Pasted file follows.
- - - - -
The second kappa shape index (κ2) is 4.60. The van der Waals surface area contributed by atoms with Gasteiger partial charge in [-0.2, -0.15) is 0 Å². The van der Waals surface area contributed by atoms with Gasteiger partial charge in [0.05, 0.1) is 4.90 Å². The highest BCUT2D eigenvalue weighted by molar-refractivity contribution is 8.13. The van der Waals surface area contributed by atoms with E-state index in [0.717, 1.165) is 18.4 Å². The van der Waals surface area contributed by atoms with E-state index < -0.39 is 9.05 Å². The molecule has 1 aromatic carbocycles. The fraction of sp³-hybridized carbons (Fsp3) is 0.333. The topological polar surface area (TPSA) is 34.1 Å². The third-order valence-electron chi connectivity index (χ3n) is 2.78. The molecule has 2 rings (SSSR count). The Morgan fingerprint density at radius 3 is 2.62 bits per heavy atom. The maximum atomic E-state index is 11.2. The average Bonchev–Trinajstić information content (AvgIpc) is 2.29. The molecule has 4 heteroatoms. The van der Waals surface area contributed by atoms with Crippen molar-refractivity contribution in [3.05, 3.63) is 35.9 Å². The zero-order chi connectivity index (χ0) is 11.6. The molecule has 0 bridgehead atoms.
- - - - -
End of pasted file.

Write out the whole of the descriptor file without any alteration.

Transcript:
The second kappa shape index (κ2) is 4.60. The van der Waals surface area contributed by atoms with Gasteiger partial charge in [-0.2, -0.15) is 0 Å². The van der Waals surface area contributed by atoms with Gasteiger partial charge in [0.05, 0.1) is 4.90 Å². The highest BCUT2D eigenvalue weighted by molar-refractivity contribution is 8.13. The van der Waals surface area contributed by atoms with E-state index in [0.717, 1.165) is 18.4 Å². The van der Waals surface area contributed by atoms with E-state index < -0.39 is 9.05 Å². The molecule has 1 aromatic carbocycles. The fraction of sp³-hybridized carbons (Fsp3) is 0.333. The topological polar surface area (TPSA) is 34.1 Å². The third-order valence-electron chi connectivity index (χ3n) is 2.78. The molecule has 2 rings (SSSR count). The Morgan fingerprint density at radius 3 is 2.62 bits per heavy atom. The maximum atomic E-state index is 11.2. The average Bonchev–Trinajstić information content (AvgIpc) is 2.29. The molecule has 4 heteroatoms. The van der Waals surface area contributed by atoms with Crippen molar-refractivity contribution in [3.05, 3.63) is 35.9 Å². The zero-order chi connectivity index (χ0) is 11.6. The molecule has 0 bridgehead atoms.